Land Rover Discovery 3 – Rewind Wednesday
We take a look at another former Lombardyexperience? Award winner. In this case it's the iconic Land Rover Discovery – our 2005 Large 4x4 of the Year...
How much do they cost now?
If you are feeling brave and fancy a gamble on the longevity of your purchase (old Land Rovers aren’t the most reliable or the cheapest products to maintain, and the Discovery 3 is no exception), you can pick up an early 2005 variant in good condition, but with a sky-high 170,000 miles on the clock, for £4000.
If that seems a bit too risky for you, £10,000 buys you a 2008 car that has covered 70,000 to 80,000 miles, while for something more recent and perhaps even with a sniff of manufacturer's warranty included, you can get a facelifted Discovery 4 – with its 3.0-litre diesel, her interior and smarter body-coloured bumpers – that has chalked up a perfectly sensible 30,000 miles for around £35,000.
Prefer something more modern?
The best large SUVs
10. Hyundai Santa Fe
Hyundai’s largest SUV offers rugged, go-anywhere ability and a usefully lofty driving position. It also has seven seats, plenty of equipment and a powerful yet economical diesel engine. It’s not the last word in refinement, though.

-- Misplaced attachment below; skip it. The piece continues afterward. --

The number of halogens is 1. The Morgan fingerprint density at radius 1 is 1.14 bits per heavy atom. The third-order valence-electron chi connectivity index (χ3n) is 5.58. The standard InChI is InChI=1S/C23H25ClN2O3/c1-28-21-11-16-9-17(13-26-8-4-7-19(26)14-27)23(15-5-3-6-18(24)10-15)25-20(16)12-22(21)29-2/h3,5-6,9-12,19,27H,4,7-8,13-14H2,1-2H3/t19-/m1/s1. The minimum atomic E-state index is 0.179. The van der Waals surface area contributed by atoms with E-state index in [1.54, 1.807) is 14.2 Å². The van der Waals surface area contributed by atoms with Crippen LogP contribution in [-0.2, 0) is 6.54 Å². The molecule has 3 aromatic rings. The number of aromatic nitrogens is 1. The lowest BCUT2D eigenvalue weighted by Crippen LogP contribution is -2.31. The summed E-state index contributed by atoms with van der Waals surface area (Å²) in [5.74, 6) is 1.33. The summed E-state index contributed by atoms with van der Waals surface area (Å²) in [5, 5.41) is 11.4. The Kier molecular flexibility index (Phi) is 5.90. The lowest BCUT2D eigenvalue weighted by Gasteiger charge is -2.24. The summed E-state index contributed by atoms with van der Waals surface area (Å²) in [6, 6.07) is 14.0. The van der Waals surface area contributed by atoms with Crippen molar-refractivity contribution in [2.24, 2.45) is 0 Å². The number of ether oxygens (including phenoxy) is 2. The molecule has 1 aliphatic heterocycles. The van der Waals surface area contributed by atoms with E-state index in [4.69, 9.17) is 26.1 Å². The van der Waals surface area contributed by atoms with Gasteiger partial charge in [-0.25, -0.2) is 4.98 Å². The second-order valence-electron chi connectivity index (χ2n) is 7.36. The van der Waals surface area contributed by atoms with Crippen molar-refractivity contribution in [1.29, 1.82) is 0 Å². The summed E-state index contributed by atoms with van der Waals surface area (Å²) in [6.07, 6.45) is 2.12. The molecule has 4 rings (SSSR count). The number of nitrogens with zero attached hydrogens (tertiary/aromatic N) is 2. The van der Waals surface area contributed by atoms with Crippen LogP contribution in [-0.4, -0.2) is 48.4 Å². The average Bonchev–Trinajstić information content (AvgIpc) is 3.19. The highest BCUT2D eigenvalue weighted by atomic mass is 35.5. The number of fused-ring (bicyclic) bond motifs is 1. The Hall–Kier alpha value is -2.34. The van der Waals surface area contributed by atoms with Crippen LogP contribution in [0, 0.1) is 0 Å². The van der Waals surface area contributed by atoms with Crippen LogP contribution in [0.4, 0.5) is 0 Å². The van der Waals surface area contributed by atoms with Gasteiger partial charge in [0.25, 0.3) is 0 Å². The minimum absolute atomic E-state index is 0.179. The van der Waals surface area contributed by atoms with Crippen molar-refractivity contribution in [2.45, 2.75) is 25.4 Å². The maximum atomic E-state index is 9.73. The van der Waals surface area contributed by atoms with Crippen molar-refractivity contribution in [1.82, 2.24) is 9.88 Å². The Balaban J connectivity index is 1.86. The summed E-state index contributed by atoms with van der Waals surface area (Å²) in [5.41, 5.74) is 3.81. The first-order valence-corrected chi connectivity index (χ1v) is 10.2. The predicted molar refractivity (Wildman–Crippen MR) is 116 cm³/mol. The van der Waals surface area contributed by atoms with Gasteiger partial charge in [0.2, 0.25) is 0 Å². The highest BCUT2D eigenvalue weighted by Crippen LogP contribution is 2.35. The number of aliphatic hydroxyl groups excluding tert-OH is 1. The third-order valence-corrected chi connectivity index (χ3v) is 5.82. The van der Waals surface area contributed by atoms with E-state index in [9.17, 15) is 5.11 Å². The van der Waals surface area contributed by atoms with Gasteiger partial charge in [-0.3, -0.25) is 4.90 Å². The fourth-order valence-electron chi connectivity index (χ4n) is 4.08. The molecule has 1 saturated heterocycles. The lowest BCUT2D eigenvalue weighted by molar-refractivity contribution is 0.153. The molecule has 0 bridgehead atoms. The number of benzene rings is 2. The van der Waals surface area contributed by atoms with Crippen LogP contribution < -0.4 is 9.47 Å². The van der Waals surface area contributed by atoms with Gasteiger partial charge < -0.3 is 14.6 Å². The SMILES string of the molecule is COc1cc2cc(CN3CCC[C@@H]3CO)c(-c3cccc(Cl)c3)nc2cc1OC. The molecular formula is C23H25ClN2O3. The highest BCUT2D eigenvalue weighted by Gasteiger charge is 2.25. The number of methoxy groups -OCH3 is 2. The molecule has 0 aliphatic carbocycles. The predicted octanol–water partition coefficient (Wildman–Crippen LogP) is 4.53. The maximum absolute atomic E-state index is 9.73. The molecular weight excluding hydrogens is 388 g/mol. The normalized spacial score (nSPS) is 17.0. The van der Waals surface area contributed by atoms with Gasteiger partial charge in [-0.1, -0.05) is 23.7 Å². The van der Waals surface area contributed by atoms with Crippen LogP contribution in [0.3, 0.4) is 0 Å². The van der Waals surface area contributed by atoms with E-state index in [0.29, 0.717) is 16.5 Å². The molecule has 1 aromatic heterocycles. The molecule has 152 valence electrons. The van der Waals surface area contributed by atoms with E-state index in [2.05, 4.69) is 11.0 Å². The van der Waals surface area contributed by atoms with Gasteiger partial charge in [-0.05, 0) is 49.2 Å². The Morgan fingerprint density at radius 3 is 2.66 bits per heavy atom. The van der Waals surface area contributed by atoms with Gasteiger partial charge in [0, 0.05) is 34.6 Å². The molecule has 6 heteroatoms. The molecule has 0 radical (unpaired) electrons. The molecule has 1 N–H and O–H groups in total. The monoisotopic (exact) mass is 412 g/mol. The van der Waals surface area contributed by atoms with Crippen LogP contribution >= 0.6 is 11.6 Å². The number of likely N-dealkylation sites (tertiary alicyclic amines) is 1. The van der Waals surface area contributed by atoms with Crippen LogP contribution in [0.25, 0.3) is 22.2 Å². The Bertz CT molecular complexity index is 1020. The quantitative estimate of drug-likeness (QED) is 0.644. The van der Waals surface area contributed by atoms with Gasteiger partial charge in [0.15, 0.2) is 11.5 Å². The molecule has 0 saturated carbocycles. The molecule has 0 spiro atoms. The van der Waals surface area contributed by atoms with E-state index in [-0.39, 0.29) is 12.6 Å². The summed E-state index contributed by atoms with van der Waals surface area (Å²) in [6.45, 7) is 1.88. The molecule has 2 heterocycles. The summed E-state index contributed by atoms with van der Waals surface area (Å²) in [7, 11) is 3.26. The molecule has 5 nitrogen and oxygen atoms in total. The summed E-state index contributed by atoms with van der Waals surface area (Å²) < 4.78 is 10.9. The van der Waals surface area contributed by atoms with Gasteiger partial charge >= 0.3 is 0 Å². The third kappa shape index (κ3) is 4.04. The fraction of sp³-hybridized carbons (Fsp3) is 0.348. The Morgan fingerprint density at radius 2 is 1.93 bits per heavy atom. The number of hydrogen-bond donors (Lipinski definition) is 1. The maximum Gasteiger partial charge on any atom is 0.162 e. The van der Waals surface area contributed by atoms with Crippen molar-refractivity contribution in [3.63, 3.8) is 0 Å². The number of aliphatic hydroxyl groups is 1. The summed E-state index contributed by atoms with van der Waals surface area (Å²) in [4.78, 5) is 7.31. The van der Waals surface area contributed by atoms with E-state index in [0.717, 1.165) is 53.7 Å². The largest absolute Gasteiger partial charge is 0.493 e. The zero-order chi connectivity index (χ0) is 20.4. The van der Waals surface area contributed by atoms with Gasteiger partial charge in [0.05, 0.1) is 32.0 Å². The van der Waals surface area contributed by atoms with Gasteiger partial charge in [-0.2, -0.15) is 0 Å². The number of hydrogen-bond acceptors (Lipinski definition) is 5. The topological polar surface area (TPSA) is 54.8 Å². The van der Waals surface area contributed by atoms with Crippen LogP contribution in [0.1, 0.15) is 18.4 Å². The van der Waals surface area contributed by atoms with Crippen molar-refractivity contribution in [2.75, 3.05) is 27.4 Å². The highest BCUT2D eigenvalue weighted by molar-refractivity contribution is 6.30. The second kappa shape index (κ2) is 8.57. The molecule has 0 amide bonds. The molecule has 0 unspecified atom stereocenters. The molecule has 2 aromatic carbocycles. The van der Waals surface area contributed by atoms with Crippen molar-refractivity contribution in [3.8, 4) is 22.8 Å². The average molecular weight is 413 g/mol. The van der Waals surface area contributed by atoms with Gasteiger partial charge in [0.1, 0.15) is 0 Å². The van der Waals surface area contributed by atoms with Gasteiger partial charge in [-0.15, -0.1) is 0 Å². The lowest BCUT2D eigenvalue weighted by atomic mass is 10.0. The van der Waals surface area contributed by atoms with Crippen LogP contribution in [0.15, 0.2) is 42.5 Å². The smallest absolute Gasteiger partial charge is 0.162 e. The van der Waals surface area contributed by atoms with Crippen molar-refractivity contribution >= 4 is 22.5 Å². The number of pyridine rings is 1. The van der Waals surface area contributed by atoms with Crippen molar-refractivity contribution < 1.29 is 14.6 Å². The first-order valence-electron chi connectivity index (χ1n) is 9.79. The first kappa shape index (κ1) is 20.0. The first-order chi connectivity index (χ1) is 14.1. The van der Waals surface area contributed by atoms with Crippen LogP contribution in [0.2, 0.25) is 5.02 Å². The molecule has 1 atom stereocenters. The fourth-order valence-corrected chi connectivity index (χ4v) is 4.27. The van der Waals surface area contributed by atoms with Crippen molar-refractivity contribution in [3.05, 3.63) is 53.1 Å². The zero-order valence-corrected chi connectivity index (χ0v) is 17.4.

Our pick 2.2 CRDi 200 Premium seven-seater
### 9. Ford Edge
The Edge had been on sale in the US for a while, but it only came to the UK in 2016. It’s good value for money and even the cheapest trim level comes with a decent amount of kit. It doesn’t have the most powerful engine, though, and there’s no seven-seat option.
Our pick 2.0 TDCi 210 AWD auto
### 8. Kia Sorento
The Kia Sorento comes with seven seats and, unlike many rivals, its third row is spacious enough for adults, not just children. It also has a punchy engine, heavy towing capacity and comfortable ride, but the very best competitors are cheaper and more refined.
Our pick 2.2 CRDi KX-2
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